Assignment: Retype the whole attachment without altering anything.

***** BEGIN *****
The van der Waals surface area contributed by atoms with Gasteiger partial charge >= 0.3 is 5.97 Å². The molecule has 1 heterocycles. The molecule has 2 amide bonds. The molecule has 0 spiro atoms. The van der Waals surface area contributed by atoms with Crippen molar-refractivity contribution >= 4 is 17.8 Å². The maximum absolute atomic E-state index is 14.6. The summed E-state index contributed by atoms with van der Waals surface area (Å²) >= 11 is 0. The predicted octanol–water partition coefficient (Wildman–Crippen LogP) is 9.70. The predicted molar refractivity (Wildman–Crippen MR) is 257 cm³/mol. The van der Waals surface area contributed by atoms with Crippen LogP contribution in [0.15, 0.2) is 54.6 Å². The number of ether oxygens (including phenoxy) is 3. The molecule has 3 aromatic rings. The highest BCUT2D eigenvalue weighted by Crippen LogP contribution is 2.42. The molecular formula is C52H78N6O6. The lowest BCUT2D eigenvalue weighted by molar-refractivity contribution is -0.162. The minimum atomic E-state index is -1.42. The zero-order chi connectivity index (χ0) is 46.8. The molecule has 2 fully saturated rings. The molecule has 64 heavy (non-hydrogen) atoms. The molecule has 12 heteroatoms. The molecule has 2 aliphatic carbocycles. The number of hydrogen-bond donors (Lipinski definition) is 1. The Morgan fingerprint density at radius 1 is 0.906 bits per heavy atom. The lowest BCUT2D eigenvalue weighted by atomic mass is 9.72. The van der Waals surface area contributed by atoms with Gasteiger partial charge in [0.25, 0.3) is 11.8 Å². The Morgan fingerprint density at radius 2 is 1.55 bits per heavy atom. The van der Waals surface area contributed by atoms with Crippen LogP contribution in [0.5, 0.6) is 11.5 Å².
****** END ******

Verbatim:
The van der Waals surface area contributed by atoms with Gasteiger partial charge >= 0.3 is 5.97 Å². The molecule has 1 heterocycles. The molecule has 2 amide bonds. The molecule has 0 spiro atoms. The van der Waals surface area contributed by atoms with Crippen molar-refractivity contribution >= 4 is 17.8 Å². The maximum absolute atomic E-state index is 14.6. The summed E-state index contributed by atoms with van der Waals surface area (Å²) >= 11 is 0. The predicted octanol–water partition coefficient (Wildman–Crippen LogP) is 9.70. The predicted molar refractivity (Wildman–Crippen MR) is 257 cm³/mol. The van der Waals surface area contributed by atoms with Crippen LogP contribution in [0.15, 0.2) is 54.6 Å². The number of ether oxygens (including phenoxy) is 3. The molecule has 3 aromatic rings. The highest BCUT2D eigenvalue weighted by Crippen LogP contribution is 2.42. The molecular formula is C52H78N6O6. The lowest BCUT2D eigenvalue weighted by molar-refractivity contribution is -0.162. The minimum atomic E-state index is -1.42. The zero-order chi connectivity index (χ0) is 46.8. The molecule has 2 fully saturated rings. The molecule has 64 heavy (non-hydrogen) atoms. The molecule has 12 heteroatoms. The molecule has 2 aliphatic carbocycles. The number of hydrogen-bond donors (Lipinski definition) is 1. The Morgan fingerprint density at radius 1 is 0.906 bits per heavy atom. The lowest BCUT2D eigenvalue weighted by atomic mass is 9.72. The van der Waals surface area contributed by atoms with Gasteiger partial charge in [0.25, 0.3) is 11.8 Å². The Morgan fingerprint density at radius 2 is 1.55 bits per heavy atom. The van der Waals surface area contributed by atoms with Crippen LogP contribution in [0.5, 0.6) is 11.5 Å².